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Machine Learning of Discriminative Gate Locations for Clinical Diagnosis.

  • Author(s): Ji, Disi
  • Putzel, Preston
  • Qian, Yu
  • Chang, Ivan
  • Mandava, Aishwarya
  • Scheuermann, Richard H
  • Bui, Jack D
  • Wang, Huan-You
  • Smyth, Padhraic
  • et al.
Abstract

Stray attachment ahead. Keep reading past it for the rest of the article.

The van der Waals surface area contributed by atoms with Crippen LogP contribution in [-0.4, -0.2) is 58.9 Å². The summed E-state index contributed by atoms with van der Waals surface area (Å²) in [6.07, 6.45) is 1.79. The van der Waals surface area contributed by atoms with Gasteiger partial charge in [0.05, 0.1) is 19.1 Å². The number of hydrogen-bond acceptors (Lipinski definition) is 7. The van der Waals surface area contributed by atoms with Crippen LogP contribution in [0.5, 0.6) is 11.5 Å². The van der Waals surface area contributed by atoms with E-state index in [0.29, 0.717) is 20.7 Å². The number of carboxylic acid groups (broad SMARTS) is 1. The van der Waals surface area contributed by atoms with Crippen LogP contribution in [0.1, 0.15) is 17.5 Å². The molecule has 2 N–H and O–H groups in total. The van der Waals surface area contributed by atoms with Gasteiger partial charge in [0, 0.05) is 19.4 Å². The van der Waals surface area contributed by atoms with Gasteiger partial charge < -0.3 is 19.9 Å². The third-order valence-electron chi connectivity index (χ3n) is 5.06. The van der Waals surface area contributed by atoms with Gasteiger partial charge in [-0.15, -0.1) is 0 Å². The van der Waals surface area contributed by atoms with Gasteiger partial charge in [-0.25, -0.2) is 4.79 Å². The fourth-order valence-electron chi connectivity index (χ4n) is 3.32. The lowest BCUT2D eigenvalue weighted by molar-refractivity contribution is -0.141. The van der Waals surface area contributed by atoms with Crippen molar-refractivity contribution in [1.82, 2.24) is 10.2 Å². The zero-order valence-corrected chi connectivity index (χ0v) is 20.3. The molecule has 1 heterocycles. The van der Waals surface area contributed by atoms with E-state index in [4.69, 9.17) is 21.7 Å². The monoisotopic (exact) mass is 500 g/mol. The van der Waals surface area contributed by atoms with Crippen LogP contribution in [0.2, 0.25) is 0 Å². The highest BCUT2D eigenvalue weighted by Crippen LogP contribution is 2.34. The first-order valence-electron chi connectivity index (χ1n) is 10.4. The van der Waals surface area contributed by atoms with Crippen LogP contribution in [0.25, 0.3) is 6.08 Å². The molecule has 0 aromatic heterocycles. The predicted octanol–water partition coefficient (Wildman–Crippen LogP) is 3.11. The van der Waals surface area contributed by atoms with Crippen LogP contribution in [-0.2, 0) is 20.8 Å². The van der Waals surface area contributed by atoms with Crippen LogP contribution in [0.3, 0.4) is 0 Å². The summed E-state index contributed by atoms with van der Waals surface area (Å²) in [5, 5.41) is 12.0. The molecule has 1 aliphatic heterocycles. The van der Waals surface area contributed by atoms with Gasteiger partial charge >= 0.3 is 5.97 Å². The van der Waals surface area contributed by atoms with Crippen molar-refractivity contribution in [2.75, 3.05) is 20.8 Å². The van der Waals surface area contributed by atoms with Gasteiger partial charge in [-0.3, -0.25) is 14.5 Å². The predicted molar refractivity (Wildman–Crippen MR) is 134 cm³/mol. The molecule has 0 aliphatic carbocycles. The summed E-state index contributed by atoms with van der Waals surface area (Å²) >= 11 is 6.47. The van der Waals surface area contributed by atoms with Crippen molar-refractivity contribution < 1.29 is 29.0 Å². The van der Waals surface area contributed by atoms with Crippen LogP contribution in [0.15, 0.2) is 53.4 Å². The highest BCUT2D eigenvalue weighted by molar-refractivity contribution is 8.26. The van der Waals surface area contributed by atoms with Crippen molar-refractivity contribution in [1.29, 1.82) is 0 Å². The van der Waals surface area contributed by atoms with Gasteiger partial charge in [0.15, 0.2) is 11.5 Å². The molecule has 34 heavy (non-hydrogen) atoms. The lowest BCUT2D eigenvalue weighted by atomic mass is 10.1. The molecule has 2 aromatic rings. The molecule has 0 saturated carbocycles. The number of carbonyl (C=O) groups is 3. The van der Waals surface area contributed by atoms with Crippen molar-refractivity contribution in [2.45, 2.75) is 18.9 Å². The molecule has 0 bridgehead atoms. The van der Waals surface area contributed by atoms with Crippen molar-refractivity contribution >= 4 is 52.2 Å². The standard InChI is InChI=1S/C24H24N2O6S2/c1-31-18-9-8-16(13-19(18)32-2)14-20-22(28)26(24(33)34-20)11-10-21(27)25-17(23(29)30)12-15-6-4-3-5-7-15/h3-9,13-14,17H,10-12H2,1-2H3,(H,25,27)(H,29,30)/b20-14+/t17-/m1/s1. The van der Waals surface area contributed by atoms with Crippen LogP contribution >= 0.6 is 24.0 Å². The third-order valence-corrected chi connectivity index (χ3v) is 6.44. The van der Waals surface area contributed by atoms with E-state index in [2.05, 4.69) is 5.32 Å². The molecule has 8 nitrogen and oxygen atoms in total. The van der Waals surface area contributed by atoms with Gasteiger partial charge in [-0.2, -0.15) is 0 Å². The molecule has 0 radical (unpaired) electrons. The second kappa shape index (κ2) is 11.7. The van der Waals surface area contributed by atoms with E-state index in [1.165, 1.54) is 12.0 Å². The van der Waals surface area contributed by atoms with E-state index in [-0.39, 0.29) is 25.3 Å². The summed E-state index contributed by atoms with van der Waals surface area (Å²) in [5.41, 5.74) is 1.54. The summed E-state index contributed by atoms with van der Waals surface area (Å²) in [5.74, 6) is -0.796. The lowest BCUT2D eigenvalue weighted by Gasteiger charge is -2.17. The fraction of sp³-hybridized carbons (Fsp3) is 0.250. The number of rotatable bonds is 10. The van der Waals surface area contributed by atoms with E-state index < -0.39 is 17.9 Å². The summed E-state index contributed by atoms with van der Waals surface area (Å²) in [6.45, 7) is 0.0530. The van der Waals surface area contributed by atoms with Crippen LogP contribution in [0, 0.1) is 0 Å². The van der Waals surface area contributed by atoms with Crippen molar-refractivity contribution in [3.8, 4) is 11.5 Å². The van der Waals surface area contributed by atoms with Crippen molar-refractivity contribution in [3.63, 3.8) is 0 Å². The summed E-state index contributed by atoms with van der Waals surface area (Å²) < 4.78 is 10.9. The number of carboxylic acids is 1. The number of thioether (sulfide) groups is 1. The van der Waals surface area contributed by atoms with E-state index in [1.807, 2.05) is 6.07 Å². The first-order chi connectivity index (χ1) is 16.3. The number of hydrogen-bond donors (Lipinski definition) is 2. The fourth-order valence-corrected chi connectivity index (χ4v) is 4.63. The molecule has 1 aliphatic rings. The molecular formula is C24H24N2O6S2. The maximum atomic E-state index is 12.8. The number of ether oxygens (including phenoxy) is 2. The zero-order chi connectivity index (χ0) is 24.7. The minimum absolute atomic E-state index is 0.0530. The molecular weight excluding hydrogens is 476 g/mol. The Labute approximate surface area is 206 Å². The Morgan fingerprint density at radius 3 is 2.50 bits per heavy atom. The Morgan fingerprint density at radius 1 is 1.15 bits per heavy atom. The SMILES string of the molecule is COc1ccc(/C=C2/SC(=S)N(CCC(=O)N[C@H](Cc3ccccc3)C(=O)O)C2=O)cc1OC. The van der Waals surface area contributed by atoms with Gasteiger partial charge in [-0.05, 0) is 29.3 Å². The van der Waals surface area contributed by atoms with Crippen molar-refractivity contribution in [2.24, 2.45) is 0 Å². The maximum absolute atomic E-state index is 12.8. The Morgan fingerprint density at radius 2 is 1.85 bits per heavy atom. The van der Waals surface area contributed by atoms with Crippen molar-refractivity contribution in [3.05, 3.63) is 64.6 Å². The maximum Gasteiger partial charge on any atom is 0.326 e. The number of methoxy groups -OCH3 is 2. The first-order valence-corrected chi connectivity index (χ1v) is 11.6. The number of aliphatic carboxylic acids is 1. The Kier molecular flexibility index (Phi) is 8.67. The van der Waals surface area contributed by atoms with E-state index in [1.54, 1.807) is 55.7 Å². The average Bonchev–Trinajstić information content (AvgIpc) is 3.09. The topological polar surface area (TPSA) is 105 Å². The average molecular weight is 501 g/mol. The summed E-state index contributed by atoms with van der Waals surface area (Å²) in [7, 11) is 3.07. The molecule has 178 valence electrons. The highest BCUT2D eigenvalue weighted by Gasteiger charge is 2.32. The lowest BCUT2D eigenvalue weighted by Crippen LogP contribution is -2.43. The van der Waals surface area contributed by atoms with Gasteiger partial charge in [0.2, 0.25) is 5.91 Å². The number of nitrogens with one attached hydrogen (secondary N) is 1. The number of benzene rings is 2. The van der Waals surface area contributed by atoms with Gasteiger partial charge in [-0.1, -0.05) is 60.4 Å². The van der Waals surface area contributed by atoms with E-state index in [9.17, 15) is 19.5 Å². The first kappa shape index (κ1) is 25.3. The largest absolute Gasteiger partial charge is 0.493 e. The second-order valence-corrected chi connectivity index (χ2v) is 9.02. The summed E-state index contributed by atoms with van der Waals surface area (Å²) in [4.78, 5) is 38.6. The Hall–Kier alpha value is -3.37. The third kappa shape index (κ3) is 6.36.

High-throughput single-cell cytometry technologies have significantly improved our understanding of cellular phenotypes to support translational research and the clinical diagnosis of hematological and immunological diseases. However, subjective and ad hoc manual gating analysis does not adequately handle the increasing volume and heterogeneity of cytometry data for optimal diagnosis. Prior work has shown that machine learning can be applied to classify cytometry samples effectively. However, many of the machine learning classification results are either difficult to interpret without using characteristics of cell populations to make the classification, or suboptimal due to the use of inaccurate cell population characteristics derived from gating boundaries. To date, little has been done to optimize both the gating boundaries and the diagnostic accuracy simultaneously. In this work, we describe a fully discriminative machine learning approach that can simultaneously learn feature representations (e.g., combinations of coordinates of gating boundaries) and classifier parameters for optimizing clinical diagnosis from cytometry measurements. The approach starts from an initial gating position and then refines the position of the gating boundaries by gradient descent until a set of globally-optimized gates across different samples are achieved. The learning procedure is constrained by regularization terms encoding domain knowledge that encourage the algorithm to seek interpretable results. We evaluate the proposed approach using both simulated and real data, producing classification results on par with those generated via human expertise, in terms of both the positions of the gating boundaries and the diagnostic accuracy. © 2019 The Authors. Cytometry Part A published by Wiley Periodicals, Inc. on behalf of International Society for Advancement of Cytometry.

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